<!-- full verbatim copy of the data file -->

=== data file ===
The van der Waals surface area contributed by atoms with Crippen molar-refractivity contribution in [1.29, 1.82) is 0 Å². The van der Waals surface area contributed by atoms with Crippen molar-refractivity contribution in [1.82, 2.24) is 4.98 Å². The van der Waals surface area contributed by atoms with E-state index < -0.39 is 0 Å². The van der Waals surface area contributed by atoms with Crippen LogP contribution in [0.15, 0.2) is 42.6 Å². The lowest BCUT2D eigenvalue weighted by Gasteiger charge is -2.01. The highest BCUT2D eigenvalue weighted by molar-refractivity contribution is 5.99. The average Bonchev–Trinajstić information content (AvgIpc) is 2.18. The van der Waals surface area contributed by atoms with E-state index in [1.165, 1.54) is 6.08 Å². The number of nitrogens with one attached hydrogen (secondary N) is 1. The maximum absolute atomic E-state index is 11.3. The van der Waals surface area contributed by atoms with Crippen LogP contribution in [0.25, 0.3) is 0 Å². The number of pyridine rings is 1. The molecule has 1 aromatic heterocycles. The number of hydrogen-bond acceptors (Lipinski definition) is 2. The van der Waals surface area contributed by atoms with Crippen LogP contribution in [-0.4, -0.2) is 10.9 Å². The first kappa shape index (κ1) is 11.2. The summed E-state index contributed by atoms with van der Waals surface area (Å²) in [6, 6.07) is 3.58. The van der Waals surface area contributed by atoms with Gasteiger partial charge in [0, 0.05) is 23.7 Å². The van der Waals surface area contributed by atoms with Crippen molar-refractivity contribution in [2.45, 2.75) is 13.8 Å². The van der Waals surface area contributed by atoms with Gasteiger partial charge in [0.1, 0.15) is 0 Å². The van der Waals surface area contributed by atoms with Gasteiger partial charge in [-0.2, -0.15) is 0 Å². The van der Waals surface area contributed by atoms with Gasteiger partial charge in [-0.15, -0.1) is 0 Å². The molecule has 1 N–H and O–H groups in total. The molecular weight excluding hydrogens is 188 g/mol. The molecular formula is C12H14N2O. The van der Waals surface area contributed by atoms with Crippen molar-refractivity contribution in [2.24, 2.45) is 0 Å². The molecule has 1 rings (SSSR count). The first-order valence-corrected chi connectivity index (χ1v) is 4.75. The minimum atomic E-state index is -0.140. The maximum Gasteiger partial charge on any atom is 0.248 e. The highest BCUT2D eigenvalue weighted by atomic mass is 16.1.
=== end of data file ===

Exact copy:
The van der Waals surface area contributed by atoms with Crippen molar-refractivity contribution in [1.29, 1.82) is 0 Å². The van der Waals surface area contributed by atoms with Crippen molar-refractivity contribution in [1.82, 2.24) is 4.98 Å². The van der Waals surface area contributed by atoms with E-state index < -0.39 is 0 Å². The van der Waals surface area contributed by atoms with Crippen LogP contribution in [0.15, 0.2) is 42.6 Å². The lowest BCUT2D eigenvalue weighted by Gasteiger charge is -2.01. The highest BCUT2D eigenvalue weighted by molar-refractivity contribution is 5.99. The average Bonchev–Trinajstić information content (AvgIpc) is 2.18. The van der Waals surface area contributed by atoms with E-state index in [1.165, 1.54) is 6.08 Å². The number of nitrogens with one attached hydrogen (secondary N) is 1. The maximum absolute atomic E-state index is 11.3. The van der Waals surface area contributed by atoms with Crippen LogP contribution in [0.25, 0.3) is 0 Å². The number of pyridine rings is 1. The molecule has 1 aromatic heterocycles. The number of hydrogen-bond acceptors (Lipinski definition) is 2. The van der Waals surface area contributed by atoms with Crippen LogP contribution in [-0.4, -0.2) is 10.9 Å². The first kappa shape index (κ1) is 11.2. The summed E-state index contributed by atoms with van der Waals surface area (Å²) in [6, 6.07) is 3.58. The van der Waals surface area contributed by atoms with Gasteiger partial charge in [0, 0.05) is 23.7 Å². The van der Waals surface area contributed by atoms with Crippen molar-refractivity contribution in [2.45, 2.75) is 13.8 Å². The van der Waals surface area contributed by atoms with Gasteiger partial charge in [0.1, 0.15) is 0 Å². The van der Waals surface area contributed by atoms with Gasteiger partial charge in [-0.2, -0.15) is 0 Å². The van der Waals surface area contributed by atoms with Gasteiger partial charge in [-0.15, -0.1) is 0 Å². The molecule has 1 N–H and O–H groups in total. The molecular weight excluding hydrogens is 188 g/mol. The molecular formula is C12H14N2O. The van der Waals surface area contributed by atoms with Crippen molar-refractivity contribution in [2.24, 2.45) is 0 Å². The molecule has 1 rings (SSSR count). The first-order valence-corrected chi connectivity index (χ1v) is 4.75. The minimum atomic E-state index is -0.140. The maximum Gasteiger partial charge on any atom is 0.248 e. The highest BCUT2D eigenvalue weighted by atomic mass is 16.1.